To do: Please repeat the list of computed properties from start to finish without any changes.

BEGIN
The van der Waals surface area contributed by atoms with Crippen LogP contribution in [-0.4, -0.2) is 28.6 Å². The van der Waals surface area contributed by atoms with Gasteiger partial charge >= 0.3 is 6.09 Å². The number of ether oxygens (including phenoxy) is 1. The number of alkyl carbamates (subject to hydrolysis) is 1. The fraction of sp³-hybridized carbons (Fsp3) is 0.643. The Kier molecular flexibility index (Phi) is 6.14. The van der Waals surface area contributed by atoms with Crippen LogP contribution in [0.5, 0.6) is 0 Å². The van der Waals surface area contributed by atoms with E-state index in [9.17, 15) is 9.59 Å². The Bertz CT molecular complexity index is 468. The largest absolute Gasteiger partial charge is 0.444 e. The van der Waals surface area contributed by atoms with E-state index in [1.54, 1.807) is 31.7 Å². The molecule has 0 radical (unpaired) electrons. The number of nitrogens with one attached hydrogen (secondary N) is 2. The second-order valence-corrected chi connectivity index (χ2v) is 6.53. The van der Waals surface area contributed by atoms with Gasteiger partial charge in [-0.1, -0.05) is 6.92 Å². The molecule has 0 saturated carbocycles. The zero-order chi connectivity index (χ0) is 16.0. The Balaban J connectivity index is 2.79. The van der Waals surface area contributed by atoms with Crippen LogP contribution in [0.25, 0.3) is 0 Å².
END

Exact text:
The van der Waals surface area contributed by atoms with Crippen LogP contribution in [-0.4, -0.2) is 28.6 Å². The van der Waals surface area contributed by atoms with Gasteiger partial charge >= 0.3 is 6.09 Å². The number of ether oxygens (including phenoxy) is 1. The number of alkyl carbamates (subject to hydrolysis) is 1. The fraction of sp³-hybridized carbons (Fsp3) is 0.643. The Kier molecular flexibility index (Phi) is 6.14. The van der Waals surface area contributed by atoms with Crippen LogP contribution in [0.5, 0.6) is 0 Å². The van der Waals surface area contributed by atoms with E-state index in [9.17, 15) is 9.59 Å². The Bertz CT molecular complexity index is 468. The largest absolute Gasteiger partial charge is 0.444 e. The van der Waals surface area contributed by atoms with E-state index in [1.54, 1.807) is 31.7 Å². The molecule has 0 radical (unpaired) electrons. The number of nitrogens with one attached hydrogen (secondary N) is 2. The second-order valence-corrected chi connectivity index (χ2v) is 6.53. The van der Waals surface area contributed by atoms with Gasteiger partial charge in [-0.1, -0.05) is 6.92 Å². The molecule has 0 saturated carbocycles. The zero-order chi connectivity index (χ0) is 16.0. The Balaban J connectivity index is 2.79. The van der Waals surface area contributed by atoms with Crippen LogP contribution in [0.25, 0.3) is 0 Å².